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Even if you aren't driving, a GPS can save you hassles and money.

After an overnight flight from Toronto, my wife and I were taking a cab from Paris' Gare du Nord to our hotel. I'd plotted the route to our hotel and had the GPS' turn-by-turn voice turned off. The cabbie was navigating with his TomTom and I noticed that we'd missed a few turns.

When I turned the voice on and the English navigation on my Garmin matched the French navigation on his TomTom, he knew the jig was up and our route suddenly got much more direct.

Just another reason for a GPS.

UTour is offline  
Aug 21st, 2012, 12:45 PM
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GreenDragon has a point about addresses in Ireland, but many of the B&Bs' websites now have the coordinates so if you note those down it can help your initial search for them.
jaja is offline  
Aug 22nd, 2012, 04:23 AM
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jaja, very true - and some it doesn't matter. For instance, our B&B in Ardara was simply listed as 'on Portnoo road', and the directions showed it was a km out of town. The Portnoo road was followed, and the B&B had a nice, big sign proclaiming the B&B, no worries. THe B&B in Dingle was a bit more difficult to pinpoint.
GreenDragon is offline  
Aug 22nd, 2012, 05:33 AM
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Yep, Green, if I had a euro for every time I said, "There was the sign; let's find a place to turn around" I would have a lot of euros! I'm learning to drive more slowly and ignore the local speed demons behind me.
jaja is offline  
Aug 22nd, 2012, 06:29 AM
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I'm beginning to think that it might be best all around to buy one here and bring it over.

I have done absolutely NO research on this yet, and time is getting a bit short.

I've heard of Garmin and TomTom. Any suggestions on which way to go. I'm not an online shopper either, but would consider that if directed to the right place. Any adviceÉ (sorry, I don#t know what these symbols are - they seem to have turned on, and I don#t know how to get them off!!)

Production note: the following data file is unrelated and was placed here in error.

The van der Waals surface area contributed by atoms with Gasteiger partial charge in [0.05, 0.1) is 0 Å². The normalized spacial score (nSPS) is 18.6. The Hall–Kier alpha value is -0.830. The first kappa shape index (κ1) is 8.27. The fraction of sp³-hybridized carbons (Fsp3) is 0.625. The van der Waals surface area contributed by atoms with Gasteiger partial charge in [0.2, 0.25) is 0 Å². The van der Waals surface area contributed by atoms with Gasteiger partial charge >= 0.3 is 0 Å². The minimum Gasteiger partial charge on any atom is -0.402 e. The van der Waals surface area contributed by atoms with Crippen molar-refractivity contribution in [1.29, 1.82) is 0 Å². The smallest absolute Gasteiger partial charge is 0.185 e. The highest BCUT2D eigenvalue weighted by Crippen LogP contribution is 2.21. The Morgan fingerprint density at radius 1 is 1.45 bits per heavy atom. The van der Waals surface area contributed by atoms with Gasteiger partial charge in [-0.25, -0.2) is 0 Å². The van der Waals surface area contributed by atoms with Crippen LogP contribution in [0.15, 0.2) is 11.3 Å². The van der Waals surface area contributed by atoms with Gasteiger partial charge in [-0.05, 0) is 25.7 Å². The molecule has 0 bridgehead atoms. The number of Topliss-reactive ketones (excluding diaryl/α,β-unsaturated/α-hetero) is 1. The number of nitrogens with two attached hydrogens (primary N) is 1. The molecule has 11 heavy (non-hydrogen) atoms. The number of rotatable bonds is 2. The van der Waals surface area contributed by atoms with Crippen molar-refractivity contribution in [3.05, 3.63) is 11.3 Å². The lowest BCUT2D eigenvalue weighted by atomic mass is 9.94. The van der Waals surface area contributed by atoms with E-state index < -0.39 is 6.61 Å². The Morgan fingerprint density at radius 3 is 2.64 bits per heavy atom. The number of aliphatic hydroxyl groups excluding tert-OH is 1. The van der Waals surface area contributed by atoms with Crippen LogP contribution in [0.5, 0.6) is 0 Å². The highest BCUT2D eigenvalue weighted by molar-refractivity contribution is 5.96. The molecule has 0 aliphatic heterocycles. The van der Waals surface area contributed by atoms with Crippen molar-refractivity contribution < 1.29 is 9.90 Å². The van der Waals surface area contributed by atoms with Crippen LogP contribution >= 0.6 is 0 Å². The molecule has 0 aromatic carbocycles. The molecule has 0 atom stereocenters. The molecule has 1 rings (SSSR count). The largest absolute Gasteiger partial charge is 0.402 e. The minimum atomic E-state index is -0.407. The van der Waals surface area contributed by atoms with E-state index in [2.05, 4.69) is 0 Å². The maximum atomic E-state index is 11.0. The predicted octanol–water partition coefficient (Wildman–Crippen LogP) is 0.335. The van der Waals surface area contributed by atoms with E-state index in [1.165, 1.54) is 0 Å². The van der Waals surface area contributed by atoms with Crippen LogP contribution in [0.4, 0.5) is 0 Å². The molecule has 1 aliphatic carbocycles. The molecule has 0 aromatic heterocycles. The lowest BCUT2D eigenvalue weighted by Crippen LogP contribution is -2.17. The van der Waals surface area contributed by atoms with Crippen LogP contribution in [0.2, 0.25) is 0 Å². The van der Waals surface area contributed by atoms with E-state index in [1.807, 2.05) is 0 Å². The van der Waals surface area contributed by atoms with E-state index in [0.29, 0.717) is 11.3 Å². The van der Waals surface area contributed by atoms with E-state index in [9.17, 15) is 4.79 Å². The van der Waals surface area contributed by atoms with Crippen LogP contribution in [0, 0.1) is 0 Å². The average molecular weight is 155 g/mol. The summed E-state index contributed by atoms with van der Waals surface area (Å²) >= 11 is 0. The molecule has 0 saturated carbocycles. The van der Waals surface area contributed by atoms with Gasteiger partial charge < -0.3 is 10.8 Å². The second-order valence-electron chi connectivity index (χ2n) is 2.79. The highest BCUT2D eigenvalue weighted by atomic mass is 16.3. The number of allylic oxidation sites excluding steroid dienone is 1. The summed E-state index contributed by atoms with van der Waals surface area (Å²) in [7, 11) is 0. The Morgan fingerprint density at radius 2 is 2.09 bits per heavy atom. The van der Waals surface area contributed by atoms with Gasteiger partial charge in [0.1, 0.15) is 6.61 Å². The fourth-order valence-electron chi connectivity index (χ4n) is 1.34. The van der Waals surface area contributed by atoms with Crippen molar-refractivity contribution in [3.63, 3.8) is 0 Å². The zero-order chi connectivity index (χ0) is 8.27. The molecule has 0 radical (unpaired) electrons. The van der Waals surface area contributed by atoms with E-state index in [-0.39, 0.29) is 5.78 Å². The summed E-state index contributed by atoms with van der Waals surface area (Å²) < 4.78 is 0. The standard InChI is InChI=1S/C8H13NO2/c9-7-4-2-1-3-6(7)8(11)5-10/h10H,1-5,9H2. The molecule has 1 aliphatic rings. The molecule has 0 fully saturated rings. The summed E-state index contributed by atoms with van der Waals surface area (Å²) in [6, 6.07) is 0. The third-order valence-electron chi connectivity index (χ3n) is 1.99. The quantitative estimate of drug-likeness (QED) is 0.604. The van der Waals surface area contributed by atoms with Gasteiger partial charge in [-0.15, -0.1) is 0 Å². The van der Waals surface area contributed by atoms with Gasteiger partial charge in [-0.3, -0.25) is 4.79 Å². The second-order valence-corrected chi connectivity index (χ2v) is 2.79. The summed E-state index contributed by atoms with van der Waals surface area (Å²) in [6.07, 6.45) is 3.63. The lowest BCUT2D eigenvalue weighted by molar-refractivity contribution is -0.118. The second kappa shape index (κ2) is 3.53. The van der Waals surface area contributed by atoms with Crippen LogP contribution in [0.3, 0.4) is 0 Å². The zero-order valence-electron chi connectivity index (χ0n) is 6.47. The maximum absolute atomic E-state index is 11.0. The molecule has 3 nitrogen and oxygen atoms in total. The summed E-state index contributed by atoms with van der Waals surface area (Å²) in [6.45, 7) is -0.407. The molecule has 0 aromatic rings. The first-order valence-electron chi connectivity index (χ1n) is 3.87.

sugarmaple is offline  
Aug 22nd, 2012, 07:10 AM
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Either Garmin or TomTom would be fine. You're definitely better off to buy.

While its best to plan your own route with a map rather than blindly follow GPS directions, what a GPS can do, without fail, every time, is tell you where you are, while maps only do that when you are near landmark that appears on the map. Good planning, combined with a GPS, should keep your detours to a minimum.
twk is offline  
Aug 22nd, 2012, 07:20 AM
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For all intents and purposes, there isn't though when I got my first GPS 6 years ago, the prevailing wisdom was Garmin for North American, TomTom for Europe. FWIW, I got Europe maps for my unit and didn't have any issues but then again I wasn't driving either.

Now, it's just a matter of what unit from what manufacturer has the look, feel and features you think you'd like. Drop into an electronics place where you can compare them side-by-side and then decide for yourself what's your best fit. I'll leave it to others to chime-in with their recommendations for where to purchase from.

Two quick questions:
1) Where is "here"
2) When are you going to be traveling?

UTour is offline  
Aug 22nd, 2012, 07:47 AM
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Here is Toronto, and leaving Sept 7.
sugarmaple is offline  
Aug 22nd, 2012, 09:59 AM
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In all probability, if you decide on the model this week you could buy a unit online and get it before you leave. I'm Toronto-area as well and am partial to Radioworld (Steeles and the 400) mainly because when I've gone in to buy there's yet to have been a question I've put to them they couldn't answer. They're also handy for accessories (I'm a beanbag mount fan FWIW).

I mean you can get a reasonable sense of the more popular models at the chain stores (and they'll likely be cheaper) but in that sort of forum, I've found that the advice is pretty thin on the ground.